The baptized Charlie Gard dies


The baby Charlie Gard, the subject of a controversial legal battle, was taken off of life support and died.

LifeSite has an informative article, quoted after the jump, on Charlie’s death and his parents’ efforts to keep him alive despite the hospital’s wishes.

The article includes some more details about the hospital’s overbearing behavior–such as denying the parents’ last request that they be allowed to take him home to die and keeping out clergy who wanted to pray with the family.

The most important detail given in the story is that Charlie had been baptized.

From Claire Chretien, Baby Charlie Gard has died | News | LifeSite:

Charlie Gard, the 11-month-old with a rare disease who captured the world’s attention, died today after he was removed from his ventilator. . . .

Charlie had a rare mitochondrial disease. His parents, Chris Gard and Connie Yates, raised more than $1.5 million to transfer him to the U.S. for experimental treatment. But Great Ormond Street Hospital (GOSH), where he was being treated, thought Charlie’s life support should be pulled against his parents’ wishes.

For months, the hospital argued in court against the rights of Charlie’s parents to decide their son’s course of care. English and European courts ruled that the hospital could block his parents’ wishes and pull Charlie’s life support.

Then, in what seemed like a miraculous second chance for Charlie, the hospital requested the court hear “fresh evidence” in the case.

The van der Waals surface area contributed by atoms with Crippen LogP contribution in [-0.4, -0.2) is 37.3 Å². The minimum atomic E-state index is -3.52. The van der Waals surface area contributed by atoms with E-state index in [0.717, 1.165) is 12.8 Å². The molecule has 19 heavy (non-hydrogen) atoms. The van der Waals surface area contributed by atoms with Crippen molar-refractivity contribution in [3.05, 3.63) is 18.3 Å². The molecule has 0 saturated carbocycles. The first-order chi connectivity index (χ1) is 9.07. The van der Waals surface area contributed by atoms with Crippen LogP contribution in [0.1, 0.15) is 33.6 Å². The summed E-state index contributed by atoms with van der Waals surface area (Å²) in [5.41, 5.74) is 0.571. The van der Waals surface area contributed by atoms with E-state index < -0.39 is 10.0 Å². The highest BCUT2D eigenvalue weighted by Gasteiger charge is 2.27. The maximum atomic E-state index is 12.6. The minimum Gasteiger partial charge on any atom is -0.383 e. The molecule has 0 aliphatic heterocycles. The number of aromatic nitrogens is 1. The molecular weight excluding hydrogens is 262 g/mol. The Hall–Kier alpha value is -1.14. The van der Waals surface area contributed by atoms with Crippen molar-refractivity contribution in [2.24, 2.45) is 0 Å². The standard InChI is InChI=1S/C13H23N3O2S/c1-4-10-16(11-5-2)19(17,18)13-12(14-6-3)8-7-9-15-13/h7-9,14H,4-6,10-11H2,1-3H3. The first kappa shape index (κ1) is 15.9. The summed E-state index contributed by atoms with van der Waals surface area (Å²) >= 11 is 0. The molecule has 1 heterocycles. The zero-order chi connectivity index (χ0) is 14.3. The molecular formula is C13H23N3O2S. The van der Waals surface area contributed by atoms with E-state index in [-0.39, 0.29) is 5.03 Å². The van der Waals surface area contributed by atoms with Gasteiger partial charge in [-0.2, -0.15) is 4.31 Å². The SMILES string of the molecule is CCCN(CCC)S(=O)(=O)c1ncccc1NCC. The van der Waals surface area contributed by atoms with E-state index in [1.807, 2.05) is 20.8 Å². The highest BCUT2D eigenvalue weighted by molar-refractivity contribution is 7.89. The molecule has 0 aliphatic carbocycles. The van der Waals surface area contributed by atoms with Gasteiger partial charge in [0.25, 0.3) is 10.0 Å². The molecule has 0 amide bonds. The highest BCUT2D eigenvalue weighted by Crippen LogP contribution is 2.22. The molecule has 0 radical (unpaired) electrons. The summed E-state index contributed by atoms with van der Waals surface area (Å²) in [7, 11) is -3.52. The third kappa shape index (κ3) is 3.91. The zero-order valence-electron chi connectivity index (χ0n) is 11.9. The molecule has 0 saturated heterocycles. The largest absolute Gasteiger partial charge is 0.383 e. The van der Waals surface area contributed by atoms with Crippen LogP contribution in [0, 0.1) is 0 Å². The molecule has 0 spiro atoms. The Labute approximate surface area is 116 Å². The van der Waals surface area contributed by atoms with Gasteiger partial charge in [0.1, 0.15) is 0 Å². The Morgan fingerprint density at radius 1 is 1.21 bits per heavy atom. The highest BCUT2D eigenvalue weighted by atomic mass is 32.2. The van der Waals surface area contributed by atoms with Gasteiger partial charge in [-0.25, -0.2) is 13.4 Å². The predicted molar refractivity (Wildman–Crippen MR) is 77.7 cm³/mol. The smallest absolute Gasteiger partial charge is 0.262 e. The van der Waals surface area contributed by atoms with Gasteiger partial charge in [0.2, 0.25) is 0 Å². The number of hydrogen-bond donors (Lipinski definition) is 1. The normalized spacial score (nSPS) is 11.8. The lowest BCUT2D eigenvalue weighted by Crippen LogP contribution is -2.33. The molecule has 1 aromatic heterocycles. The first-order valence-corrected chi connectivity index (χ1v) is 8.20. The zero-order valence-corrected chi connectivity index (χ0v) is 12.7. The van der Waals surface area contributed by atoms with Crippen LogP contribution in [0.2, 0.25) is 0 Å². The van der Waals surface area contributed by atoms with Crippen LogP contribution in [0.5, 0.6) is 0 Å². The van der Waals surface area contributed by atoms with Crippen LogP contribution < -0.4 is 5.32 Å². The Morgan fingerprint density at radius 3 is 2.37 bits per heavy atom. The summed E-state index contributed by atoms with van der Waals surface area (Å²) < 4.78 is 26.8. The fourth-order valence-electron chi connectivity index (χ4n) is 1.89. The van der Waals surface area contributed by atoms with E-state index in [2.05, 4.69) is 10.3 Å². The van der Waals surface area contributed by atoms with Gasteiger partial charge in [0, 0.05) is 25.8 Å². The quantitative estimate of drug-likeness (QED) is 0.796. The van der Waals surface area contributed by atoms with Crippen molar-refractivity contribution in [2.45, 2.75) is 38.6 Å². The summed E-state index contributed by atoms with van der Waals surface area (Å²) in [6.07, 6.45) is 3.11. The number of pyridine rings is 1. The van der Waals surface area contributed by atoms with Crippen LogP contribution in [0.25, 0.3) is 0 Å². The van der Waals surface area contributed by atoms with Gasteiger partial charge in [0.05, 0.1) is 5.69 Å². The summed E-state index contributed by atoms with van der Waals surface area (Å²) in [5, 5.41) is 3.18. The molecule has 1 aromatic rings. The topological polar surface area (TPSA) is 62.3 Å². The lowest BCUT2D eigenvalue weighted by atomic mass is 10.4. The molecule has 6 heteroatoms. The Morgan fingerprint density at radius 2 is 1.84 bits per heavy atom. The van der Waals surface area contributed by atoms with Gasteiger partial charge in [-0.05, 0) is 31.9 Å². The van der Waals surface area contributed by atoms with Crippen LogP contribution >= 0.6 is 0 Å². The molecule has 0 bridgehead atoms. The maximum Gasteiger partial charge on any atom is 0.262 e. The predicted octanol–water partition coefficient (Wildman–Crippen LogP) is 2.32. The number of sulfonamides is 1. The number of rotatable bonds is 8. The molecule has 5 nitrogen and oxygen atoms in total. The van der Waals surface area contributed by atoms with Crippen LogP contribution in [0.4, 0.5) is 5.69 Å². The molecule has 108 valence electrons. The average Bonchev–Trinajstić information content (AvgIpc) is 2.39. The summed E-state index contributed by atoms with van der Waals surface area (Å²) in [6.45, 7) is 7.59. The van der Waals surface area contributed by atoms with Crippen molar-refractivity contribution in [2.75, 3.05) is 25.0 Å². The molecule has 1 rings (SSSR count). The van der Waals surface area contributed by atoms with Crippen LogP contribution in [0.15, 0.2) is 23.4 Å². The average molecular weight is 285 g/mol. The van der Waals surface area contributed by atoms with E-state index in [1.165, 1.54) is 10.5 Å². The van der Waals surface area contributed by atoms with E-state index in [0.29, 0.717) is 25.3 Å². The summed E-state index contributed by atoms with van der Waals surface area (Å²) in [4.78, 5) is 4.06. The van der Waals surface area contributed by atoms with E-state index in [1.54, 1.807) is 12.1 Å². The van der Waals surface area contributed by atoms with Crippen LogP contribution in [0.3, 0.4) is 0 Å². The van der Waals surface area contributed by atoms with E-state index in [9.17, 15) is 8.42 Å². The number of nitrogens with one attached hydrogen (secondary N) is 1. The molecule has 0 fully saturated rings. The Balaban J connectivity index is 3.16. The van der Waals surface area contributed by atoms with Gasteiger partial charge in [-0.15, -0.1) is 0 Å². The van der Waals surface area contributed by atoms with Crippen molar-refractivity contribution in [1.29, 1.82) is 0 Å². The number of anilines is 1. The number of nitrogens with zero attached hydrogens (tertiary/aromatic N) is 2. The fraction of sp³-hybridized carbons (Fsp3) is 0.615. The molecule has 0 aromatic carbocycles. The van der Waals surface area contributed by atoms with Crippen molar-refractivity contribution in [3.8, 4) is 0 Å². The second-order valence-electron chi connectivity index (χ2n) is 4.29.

There had been mounting public pressure on the hospital to release Charlie to another doctor. Pope Francis and President Trump both publicly expressed their support of the Gards. Trump said he’d be “delighted” to help Charlie. Chris and Connie delivered more than 350,000 pro-Charlie signatures on a petition to the hospital. Members of European Parliament had demanded Charlie be allowed to receive care.

At the request of the court, Dr. Michio Hirano, an American specialist, flew to England to examine Charlie. But Hirano examined Charlie a few months too late, when his muscles were too significantly deteriorated for treatment to help.

Had Charlie been allowed to be examined and treated by a doctor sooner, his parents said, he would “have had the potential to be a normal, healthy little boy.”

They ended their legal battle on July 24 and lamented “a whole lot of wasted time” that could have been used to help Charlie before his muscles further deteriorated.

Then, GOSH refused to accommodate Chris and Connie’s final wish that they be allowed to bring Charlie home to die. On July 27, Mr. Justice Francis, the judge presiding over the case, decided Charlie would be sent to a hospice to die. . . .

The hospital tried to block clergy from visiting Charlie to pray with him and criticized “a world where only parents speak and decide for [their] children.” The hospital even argued that keeping Charlie alive offered him no “benefit” and would just continue his “condition of existence.”

It also wouldn’t transfer him to a Vatican hospital that offered to treat Charlie.

Charlie was baptized. His parents have said they hope to start a foundation to ensure this never happens again.

[Keep reading. . .]

Photograph of the baptism of an unidentified child from Pixabay, CC0, Public Domain

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